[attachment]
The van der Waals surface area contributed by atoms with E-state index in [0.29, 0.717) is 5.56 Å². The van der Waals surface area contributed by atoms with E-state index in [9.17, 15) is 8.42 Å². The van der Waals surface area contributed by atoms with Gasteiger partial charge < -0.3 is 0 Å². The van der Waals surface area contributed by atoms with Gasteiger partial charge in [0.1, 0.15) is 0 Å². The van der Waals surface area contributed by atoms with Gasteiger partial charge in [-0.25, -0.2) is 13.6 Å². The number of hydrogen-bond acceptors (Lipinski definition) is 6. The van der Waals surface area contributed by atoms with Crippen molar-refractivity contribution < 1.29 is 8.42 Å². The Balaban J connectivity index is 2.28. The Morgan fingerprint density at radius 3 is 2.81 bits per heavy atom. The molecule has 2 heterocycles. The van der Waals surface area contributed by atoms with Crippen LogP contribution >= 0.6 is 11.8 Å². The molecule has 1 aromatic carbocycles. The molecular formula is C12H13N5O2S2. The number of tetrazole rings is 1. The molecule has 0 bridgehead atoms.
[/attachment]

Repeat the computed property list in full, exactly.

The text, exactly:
The van der Waals surface area contributed by atoms with E-state index in [0.29, 0.717) is 5.56 Å². The van der Waals surface area contributed by atoms with E-state index in [9.17, 15) is 8.42 Å². The van der Waals surface area contributed by atoms with Gasteiger partial charge < -0.3 is 0 Å². The van der Waals surface area contributed by atoms with Gasteiger partial charge in [0.1, 0.15) is 0 Å². The van der Waals surface area contributed by atoms with Gasteiger partial charge in [-0.25, -0.2) is 13.6 Å². The number of hydrogen-bond acceptors (Lipinski definition) is 6. The van der Waals surface area contributed by atoms with Crippen molar-refractivity contribution < 1.29 is 8.42 Å². The Balaban J connectivity index is 2.28. The Morgan fingerprint density at radius 3 is 2.81 bits per heavy atom. The molecule has 2 heterocycles. The van der Waals surface area contributed by atoms with Crippen LogP contribution >= 0.6 is 11.8 Å². The molecule has 1 aromatic carbocycles. The molecular formula is C12H13N5O2S2. The number of tetrazole rings is 1. The molecule has 0 bridgehead atoms.